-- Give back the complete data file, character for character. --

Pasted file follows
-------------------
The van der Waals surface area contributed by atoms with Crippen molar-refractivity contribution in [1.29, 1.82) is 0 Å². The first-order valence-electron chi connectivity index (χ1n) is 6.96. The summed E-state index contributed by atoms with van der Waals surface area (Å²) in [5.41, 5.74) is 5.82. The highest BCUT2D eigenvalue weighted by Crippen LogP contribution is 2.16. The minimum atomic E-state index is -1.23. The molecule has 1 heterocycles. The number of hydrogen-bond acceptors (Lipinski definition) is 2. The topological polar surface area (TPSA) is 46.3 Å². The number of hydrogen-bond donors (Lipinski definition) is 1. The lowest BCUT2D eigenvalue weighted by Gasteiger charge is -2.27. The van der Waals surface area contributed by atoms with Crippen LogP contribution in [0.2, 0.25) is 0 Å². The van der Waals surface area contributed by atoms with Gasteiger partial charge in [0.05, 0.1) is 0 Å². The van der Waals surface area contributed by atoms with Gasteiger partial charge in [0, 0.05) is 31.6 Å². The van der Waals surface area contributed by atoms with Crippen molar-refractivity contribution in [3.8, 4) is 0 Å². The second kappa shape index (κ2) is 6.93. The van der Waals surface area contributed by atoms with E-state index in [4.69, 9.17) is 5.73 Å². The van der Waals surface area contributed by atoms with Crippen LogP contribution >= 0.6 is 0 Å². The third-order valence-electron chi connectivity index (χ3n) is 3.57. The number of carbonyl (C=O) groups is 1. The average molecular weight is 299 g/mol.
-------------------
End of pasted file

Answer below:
The van der Waals surface area contributed by atoms with Crippen molar-refractivity contribution in [1.29, 1.82) is 0 Å². The first-order valence-electron chi connectivity index (χ1n) is 6.96. The summed E-state index contributed by atoms with van der Waals surface area (Å²) in [5.41, 5.74) is 5.82. The highest BCUT2D eigenvalue weighted by Crippen LogP contribution is 2.16. The minimum atomic E-state index is -1.23. The molecule has 1 heterocycles. The number of hydrogen-bond acceptors (Lipinski definition) is 2. The topological polar surface area (TPSA) is 46.3 Å². The number of hydrogen-bond donors (Lipinski definition) is 1. The lowest BCUT2D eigenvalue weighted by Gasteiger charge is -2.27. The van der Waals surface area contributed by atoms with Crippen LogP contribution in [0.2, 0.25) is 0 Å². The van der Waals surface area contributed by atoms with Gasteiger partial charge in [0.05, 0.1) is 0 Å². The van der Waals surface area contributed by atoms with Gasteiger partial charge in [0, 0.05) is 31.6 Å². The van der Waals surface area contributed by atoms with Crippen molar-refractivity contribution in [3.8, 4) is 0 Å². The second kappa shape index (κ2) is 6.93. The van der Waals surface area contributed by atoms with E-state index in [4.69, 9.17) is 5.73 Å². The van der Waals surface area contributed by atoms with Crippen LogP contribution >= 0.6 is 0 Å². The third-order valence-electron chi connectivity index (χ3n) is 3.57. The number of carbonyl (C=O) groups is 1. The average molecular weight is 299 g/mol.